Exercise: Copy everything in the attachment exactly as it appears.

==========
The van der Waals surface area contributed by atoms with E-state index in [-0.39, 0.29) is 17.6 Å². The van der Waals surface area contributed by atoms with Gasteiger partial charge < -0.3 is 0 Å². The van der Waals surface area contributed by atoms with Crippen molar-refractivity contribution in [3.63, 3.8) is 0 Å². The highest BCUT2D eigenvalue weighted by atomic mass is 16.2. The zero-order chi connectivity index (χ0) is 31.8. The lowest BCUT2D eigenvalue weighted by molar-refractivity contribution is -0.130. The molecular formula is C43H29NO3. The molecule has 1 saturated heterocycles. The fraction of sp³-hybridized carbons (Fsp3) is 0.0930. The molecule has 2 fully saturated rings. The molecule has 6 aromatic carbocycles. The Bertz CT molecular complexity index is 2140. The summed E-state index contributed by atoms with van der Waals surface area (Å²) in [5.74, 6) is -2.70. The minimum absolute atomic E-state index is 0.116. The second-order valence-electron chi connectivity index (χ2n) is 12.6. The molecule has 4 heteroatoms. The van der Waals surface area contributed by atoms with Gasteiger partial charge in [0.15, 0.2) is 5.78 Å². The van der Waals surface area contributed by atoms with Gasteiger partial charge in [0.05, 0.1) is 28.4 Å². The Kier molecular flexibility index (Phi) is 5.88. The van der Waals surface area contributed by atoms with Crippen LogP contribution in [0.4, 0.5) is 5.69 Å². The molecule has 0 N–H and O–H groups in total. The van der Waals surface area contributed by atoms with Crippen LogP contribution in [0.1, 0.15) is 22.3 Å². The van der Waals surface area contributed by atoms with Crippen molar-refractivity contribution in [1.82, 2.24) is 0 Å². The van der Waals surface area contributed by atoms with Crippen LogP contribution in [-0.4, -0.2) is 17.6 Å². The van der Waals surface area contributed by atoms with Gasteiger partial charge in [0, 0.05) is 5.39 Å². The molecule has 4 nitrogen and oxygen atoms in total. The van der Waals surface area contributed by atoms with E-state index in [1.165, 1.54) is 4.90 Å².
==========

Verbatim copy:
The van der Waals surface area contributed by atoms with E-state index in [-0.39, 0.29) is 17.6 Å². The van der Waals surface area contributed by atoms with Gasteiger partial charge < -0.3 is 0 Å². The van der Waals surface area contributed by atoms with Crippen molar-refractivity contribution in [3.63, 3.8) is 0 Å². The highest BCUT2D eigenvalue weighted by atomic mass is 16.2. The zero-order chi connectivity index (χ0) is 31.8. The lowest BCUT2D eigenvalue weighted by molar-refractivity contribution is -0.130. The molecular formula is C43H29NO3. The molecule has 1 saturated heterocycles. The fraction of sp³-hybridized carbons (Fsp3) is 0.0930. The molecule has 2 fully saturated rings. The molecule has 6 aromatic carbocycles. The Bertz CT molecular complexity index is 2140. The summed E-state index contributed by atoms with van der Waals surface area (Å²) in [5.74, 6) is -2.70. The minimum absolute atomic E-state index is 0.116. The second-order valence-electron chi connectivity index (χ2n) is 12.6. The molecule has 4 heteroatoms. The van der Waals surface area contributed by atoms with Gasteiger partial charge in [0.15, 0.2) is 5.78 Å². The van der Waals surface area contributed by atoms with Gasteiger partial charge in [0.05, 0.1) is 28.4 Å². The Kier molecular flexibility index (Phi) is 5.88. The van der Waals surface area contributed by atoms with Crippen LogP contribution in [0.4, 0.5) is 5.69 Å². The molecule has 0 N–H and O–H groups in total. The van der Waals surface area contributed by atoms with Crippen LogP contribution in [0.1, 0.15) is 22.3 Å². The van der Waals surface area contributed by atoms with Crippen molar-refractivity contribution in [1.82, 2.24) is 0 Å². The van der Waals surface area contributed by atoms with Crippen LogP contribution in [-0.4, -0.2) is 17.6 Å². The van der Waals surface area contributed by atoms with Gasteiger partial charge in [0, 0.05) is 5.39 Å². The molecule has 4 nitrogen and oxygen atoms in total. The van der Waals surface area contributed by atoms with E-state index in [1.165, 1.54) is 4.90 Å².